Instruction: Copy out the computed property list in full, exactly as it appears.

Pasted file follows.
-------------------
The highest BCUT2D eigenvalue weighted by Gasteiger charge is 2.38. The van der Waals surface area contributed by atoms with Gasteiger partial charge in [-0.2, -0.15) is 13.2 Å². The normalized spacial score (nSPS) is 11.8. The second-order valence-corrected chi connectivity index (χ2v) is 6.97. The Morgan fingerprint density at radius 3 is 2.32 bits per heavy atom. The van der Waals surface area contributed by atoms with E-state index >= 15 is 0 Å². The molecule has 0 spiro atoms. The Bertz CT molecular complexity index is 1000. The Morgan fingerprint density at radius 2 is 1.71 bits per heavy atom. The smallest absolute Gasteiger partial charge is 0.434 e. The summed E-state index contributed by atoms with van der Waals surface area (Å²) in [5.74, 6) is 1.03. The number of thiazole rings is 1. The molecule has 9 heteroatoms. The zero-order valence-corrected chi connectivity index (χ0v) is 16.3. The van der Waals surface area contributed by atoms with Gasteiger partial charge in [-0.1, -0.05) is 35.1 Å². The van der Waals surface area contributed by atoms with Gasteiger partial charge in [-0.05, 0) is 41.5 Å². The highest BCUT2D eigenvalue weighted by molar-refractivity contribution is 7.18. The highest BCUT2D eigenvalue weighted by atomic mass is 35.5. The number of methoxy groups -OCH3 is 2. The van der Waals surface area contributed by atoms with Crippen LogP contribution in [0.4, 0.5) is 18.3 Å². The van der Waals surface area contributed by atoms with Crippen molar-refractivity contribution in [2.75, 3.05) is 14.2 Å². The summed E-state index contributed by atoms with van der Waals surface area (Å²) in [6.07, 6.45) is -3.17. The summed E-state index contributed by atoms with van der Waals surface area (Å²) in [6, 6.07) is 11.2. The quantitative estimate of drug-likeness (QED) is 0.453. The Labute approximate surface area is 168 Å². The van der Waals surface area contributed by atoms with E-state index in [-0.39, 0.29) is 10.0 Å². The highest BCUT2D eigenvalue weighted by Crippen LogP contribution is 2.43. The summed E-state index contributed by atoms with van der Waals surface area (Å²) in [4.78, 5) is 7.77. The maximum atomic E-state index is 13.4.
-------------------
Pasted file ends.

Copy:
The highest BCUT2D eigenvalue weighted by Gasteiger charge is 2.38. The van der Waals surface area contributed by atoms with Gasteiger partial charge in [-0.2, -0.15) is 13.2 Å². The normalized spacial score (nSPS) is 11.8. The second-order valence-corrected chi connectivity index (χ2v) is 6.97. The Morgan fingerprint density at radius 3 is 2.32 bits per heavy atom. The van der Waals surface area contributed by atoms with E-state index >= 15 is 0 Å². The molecule has 0 spiro atoms. The Bertz CT molecular complexity index is 1000. The Morgan fingerprint density at radius 2 is 1.71 bits per heavy atom. The smallest absolute Gasteiger partial charge is 0.434 e. The summed E-state index contributed by atoms with van der Waals surface area (Å²) in [5.74, 6) is 1.03. The number of thiazole rings is 1. The molecule has 9 heteroatoms. The zero-order valence-corrected chi connectivity index (χ0v) is 16.3. The van der Waals surface area contributed by atoms with Gasteiger partial charge in [-0.1, -0.05) is 35.1 Å². The van der Waals surface area contributed by atoms with Gasteiger partial charge in [-0.05, 0) is 41.5 Å². The highest BCUT2D eigenvalue weighted by molar-refractivity contribution is 7.18. The highest BCUT2D eigenvalue weighted by atomic mass is 35.5. The number of methoxy groups -OCH3 is 2. The van der Waals surface area contributed by atoms with Crippen LogP contribution in [0.4, 0.5) is 18.3 Å². The van der Waals surface area contributed by atoms with Crippen molar-refractivity contribution in [2.75, 3.05) is 14.2 Å². The summed E-state index contributed by atoms with van der Waals surface area (Å²) in [6.07, 6.45) is -3.17. The summed E-state index contributed by atoms with van der Waals surface area (Å²) in [6, 6.07) is 11.2. The quantitative estimate of drug-likeness (QED) is 0.453. The Labute approximate surface area is 168 Å². The van der Waals surface area contributed by atoms with E-state index in [-0.39, 0.29) is 10.0 Å². The highest BCUT2D eigenvalue weighted by Crippen LogP contribution is 2.43. The summed E-state index contributed by atoms with van der Waals surface area (Å²) in [4.78, 5) is 7.77. The maximum atomic E-state index is 13.4.